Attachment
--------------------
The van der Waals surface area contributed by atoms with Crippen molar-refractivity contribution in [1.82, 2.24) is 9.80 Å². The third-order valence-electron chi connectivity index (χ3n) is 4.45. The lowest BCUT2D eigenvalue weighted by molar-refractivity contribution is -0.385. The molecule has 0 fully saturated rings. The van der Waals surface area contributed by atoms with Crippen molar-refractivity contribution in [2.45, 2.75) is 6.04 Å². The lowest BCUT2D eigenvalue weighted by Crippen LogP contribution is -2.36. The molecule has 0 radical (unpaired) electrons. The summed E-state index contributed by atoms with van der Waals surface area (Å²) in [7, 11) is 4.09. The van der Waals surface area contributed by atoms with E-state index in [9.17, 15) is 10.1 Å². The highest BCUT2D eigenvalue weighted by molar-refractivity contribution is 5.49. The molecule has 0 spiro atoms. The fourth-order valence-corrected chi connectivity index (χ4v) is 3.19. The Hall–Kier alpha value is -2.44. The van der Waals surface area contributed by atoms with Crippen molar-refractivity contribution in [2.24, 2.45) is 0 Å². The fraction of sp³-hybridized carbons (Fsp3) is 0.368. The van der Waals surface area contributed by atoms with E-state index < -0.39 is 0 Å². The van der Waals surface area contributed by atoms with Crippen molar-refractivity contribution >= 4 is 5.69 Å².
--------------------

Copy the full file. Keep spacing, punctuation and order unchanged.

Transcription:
The van der Waals surface area contributed by atoms with Crippen molar-refractivity contribution in [1.82, 2.24) is 9.80 Å². The third-order valence-electron chi connectivity index (χ3n) is 4.45. The lowest BCUT2D eigenvalue weighted by molar-refractivity contribution is -0.385. The molecule has 0 fully saturated rings. The van der Waals surface area contributed by atoms with Crippen molar-refractivity contribution in [2.45, 2.75) is 6.04 Å². The lowest BCUT2D eigenvalue weighted by Crippen LogP contribution is -2.36. The molecule has 0 radical (unpaired) electrons. The summed E-state index contributed by atoms with van der Waals surface area (Å²) in [7, 11) is 4.09. The van der Waals surface area contributed by atoms with E-state index in [9.17, 15) is 10.1 Å². The highest BCUT2D eigenvalue weighted by molar-refractivity contribution is 5.49. The molecule has 0 spiro atoms. The fourth-order valence-corrected chi connectivity index (χ4v) is 3.19. The Hall–Kier alpha value is -2.44. The van der Waals surface area contributed by atoms with Crippen molar-refractivity contribution in [2.24, 2.45) is 0 Å². The fraction of sp³-hybridized carbons (Fsp3) is 0.368. The van der Waals surface area contributed by atoms with E-state index < -0.39 is 0 Å². The van der Waals surface area contributed by atoms with Crippen molar-refractivity contribution >= 4 is 5.69 Å².